At a glance
When Beena Ammanath became a computer scientist in the 1990s, she had little inkling that she would one day be a global adviser, author and commentator on artificial intelligence (AI), emerging technologies and digital transformation.
In those days, she admits, not many people were studying AI.
“We didn’t really have access to quality data or computer power at all,” recalls Ammanath, the executive director of the Global Deloitte AI Institute.
Now recognised as an AI thought leader and an advocate for the ethical use of technology, Ammanath is encouraging other professionals, including accountants, to expand and future-proof their careers by becoming “AI fluent”. This could entail taking on fascinating roles such as a chief AI ethics officer or an AI product manager.
Even those who do not know, for instance, the intricacies of machine learning, or how neural networks inform deep-learning algorithms, may simply use their AI skills to complement their existing finance and accounting strengths.
As moral debates around the use of AI rage, Ammanath expects scope will emerge for AI-savvy CFOs and finance leaders to quantify the financial impact of AI ethical risks.
For example, if a business’s client-facing chatbot engages in racist or defamatory communication or goes rogue in some way, the business will be able to forecast and plan for the financial repercussions of such incidents.
“Today, finance teams don’t get actively involved in those discussions,” she says.
“But it’s time for them to raise their hands and say, ‘This is how it translates to the business impact’.”
New era, new skills
Ammanath’s career has included stints as a database engineer, general manager and AI leader at organisations such as Bank of America, GE and HP before she joined Deloitte in 2019.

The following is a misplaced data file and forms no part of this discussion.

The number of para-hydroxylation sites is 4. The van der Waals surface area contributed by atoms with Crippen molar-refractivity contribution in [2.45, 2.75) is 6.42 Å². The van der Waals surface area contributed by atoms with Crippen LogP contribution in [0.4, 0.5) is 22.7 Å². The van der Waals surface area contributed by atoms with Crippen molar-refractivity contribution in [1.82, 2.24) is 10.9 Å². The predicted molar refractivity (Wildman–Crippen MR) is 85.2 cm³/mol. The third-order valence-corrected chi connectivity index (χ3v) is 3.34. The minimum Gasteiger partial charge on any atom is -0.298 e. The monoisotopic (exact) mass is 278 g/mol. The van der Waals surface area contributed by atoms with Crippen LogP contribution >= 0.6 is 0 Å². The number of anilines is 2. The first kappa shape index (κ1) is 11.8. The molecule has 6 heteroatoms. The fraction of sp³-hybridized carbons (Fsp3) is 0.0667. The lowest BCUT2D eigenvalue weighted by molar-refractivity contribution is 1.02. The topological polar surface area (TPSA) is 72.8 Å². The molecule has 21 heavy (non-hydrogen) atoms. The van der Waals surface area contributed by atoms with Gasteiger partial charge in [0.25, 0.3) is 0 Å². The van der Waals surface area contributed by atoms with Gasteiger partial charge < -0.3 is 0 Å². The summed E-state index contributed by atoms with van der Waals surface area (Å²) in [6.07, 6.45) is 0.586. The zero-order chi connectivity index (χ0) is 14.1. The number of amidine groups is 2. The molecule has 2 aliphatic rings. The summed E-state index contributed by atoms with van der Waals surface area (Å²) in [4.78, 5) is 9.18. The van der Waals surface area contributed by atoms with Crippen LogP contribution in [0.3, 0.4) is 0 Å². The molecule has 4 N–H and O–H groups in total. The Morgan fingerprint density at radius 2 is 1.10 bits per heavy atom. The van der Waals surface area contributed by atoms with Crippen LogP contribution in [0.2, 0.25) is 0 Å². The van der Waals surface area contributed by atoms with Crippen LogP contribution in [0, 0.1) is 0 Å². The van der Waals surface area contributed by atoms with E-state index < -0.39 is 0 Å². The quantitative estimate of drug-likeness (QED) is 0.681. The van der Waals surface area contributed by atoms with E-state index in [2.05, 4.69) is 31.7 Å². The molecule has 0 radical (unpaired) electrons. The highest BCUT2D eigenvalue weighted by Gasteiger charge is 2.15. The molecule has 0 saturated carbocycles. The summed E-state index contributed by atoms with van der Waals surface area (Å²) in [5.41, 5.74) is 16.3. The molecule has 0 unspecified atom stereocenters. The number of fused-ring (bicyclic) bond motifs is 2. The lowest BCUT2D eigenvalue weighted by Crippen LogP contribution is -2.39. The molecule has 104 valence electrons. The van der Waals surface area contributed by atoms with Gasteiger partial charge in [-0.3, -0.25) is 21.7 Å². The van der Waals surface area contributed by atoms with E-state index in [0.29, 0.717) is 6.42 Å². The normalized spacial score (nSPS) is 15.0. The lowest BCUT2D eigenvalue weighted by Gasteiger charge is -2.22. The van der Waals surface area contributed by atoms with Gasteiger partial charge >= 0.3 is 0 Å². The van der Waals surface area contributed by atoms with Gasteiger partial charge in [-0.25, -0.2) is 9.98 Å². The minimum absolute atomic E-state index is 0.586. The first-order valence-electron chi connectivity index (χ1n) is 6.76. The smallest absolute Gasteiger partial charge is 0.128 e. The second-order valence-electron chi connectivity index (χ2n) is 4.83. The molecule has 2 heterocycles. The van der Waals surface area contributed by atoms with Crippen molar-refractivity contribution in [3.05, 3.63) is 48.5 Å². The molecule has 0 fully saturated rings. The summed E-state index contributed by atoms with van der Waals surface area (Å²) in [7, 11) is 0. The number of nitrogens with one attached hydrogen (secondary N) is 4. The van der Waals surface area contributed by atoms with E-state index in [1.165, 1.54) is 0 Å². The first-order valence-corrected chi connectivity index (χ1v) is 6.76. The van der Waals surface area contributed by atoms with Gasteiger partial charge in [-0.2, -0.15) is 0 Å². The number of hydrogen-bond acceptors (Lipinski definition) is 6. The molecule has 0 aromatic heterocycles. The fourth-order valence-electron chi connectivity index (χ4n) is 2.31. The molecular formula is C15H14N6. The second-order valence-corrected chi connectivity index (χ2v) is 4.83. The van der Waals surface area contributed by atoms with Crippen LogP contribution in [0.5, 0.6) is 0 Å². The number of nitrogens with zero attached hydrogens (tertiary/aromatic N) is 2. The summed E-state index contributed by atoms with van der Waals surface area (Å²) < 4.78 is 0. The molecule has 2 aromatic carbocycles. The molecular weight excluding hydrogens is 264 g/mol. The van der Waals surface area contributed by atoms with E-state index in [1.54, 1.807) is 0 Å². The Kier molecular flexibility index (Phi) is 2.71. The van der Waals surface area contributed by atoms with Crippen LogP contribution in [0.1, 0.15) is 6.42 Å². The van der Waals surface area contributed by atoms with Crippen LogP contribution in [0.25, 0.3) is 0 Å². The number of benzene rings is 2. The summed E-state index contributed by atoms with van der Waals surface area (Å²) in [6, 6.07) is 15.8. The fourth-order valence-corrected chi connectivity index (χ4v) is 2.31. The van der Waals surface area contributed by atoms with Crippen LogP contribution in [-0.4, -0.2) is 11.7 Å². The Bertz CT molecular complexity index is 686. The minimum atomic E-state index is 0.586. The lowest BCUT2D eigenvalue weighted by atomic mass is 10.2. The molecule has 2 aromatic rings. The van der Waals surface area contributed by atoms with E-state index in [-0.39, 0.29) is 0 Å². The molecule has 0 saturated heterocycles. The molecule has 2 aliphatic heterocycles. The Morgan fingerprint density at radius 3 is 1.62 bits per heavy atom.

The raison d'etre of the Global Deloitte AI Institute is to arm business leaders with the knowledge and resources to understand AI and how it can assist their enterprises. It is a task that Ammanath relishes. For example, she cites the ability to use AI to conduct continuous auditing through what she calls “invisible accounting”.
“We’ve always done auditing at certain times of the year in the past, but entering an era when we can do continuous auditing with the help of AI aids human accountants,” she explains.
“[It means] humans can focus more on the strategic decision-making while AI handles the ‘what if’ scenarios.” In that sense, AI will create new roles and enhance others, rather than taking over jobs as some critics have suggested.
For Ammanath, AI is all about “automating intelligence” and, to be used to greatest effect, it will require the involvement of domain and subject matter experts. If an AI product is deployed for use by accountants, it should have input from finance professionals.
“That’s the only way we can get to the full potential of AI, with humans and machines working together. AI is another tool in the human arsenal of work and accountants and finance folk need to be actively involved so they can take charge of the future of AI in accounting.”